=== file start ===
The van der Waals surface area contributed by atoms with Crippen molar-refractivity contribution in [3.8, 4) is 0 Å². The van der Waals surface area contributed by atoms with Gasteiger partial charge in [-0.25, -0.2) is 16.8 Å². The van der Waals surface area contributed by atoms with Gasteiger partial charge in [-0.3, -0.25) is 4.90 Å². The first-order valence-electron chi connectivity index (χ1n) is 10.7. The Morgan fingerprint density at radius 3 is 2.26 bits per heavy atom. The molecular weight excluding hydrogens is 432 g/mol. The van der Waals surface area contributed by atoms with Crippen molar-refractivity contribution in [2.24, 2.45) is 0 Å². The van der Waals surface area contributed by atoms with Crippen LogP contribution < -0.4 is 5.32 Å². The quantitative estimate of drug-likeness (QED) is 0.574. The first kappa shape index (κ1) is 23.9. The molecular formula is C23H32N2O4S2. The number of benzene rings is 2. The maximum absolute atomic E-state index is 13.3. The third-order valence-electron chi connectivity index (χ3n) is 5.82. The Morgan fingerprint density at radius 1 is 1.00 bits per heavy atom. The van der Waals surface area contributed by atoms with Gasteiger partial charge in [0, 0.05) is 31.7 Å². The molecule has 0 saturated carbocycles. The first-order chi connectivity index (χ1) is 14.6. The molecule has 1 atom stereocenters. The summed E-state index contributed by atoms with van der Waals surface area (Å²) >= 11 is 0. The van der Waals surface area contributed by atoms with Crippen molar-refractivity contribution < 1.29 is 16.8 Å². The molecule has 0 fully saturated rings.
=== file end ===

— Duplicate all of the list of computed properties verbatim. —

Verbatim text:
The van der Waals surface area contributed by atoms with Crippen molar-refractivity contribution in [3.8, 4) is 0 Å². The van der Waals surface area contributed by atoms with Gasteiger partial charge in [-0.25, -0.2) is 16.8 Å². The van der Waals surface area contributed by atoms with Gasteiger partial charge in [-0.3, -0.25) is 4.90 Å². The first-order valence-electron chi connectivity index (χ1n) is 10.7. The Morgan fingerprint density at radius 3 is 2.26 bits per heavy atom. The molecular weight excluding hydrogens is 432 g/mol. The van der Waals surface area contributed by atoms with Crippen molar-refractivity contribution in [2.24, 2.45) is 0 Å². The van der Waals surface area contributed by atoms with Crippen LogP contribution < -0.4 is 5.32 Å². The quantitative estimate of drug-likeness (QED) is 0.574. The first kappa shape index (κ1) is 23.9. The molecular formula is C23H32N2O4S2. The number of benzene rings is 2. The maximum absolute atomic E-state index is 13.3. The third-order valence-electron chi connectivity index (χ3n) is 5.82. The Morgan fingerprint density at radius 1 is 1.00 bits per heavy atom. The van der Waals surface area contributed by atoms with Gasteiger partial charge in [0, 0.05) is 31.7 Å². The molecule has 0 saturated carbocycles. The first-order chi connectivity index (χ1) is 14.6. The molecule has 1 atom stereocenters. The summed E-state index contributed by atoms with van der Waals surface area (Å²) >= 11 is 0. The van der Waals surface area contributed by atoms with Crippen molar-refractivity contribution < 1.29 is 16.8 Å². The molecule has 0 fully saturated rings.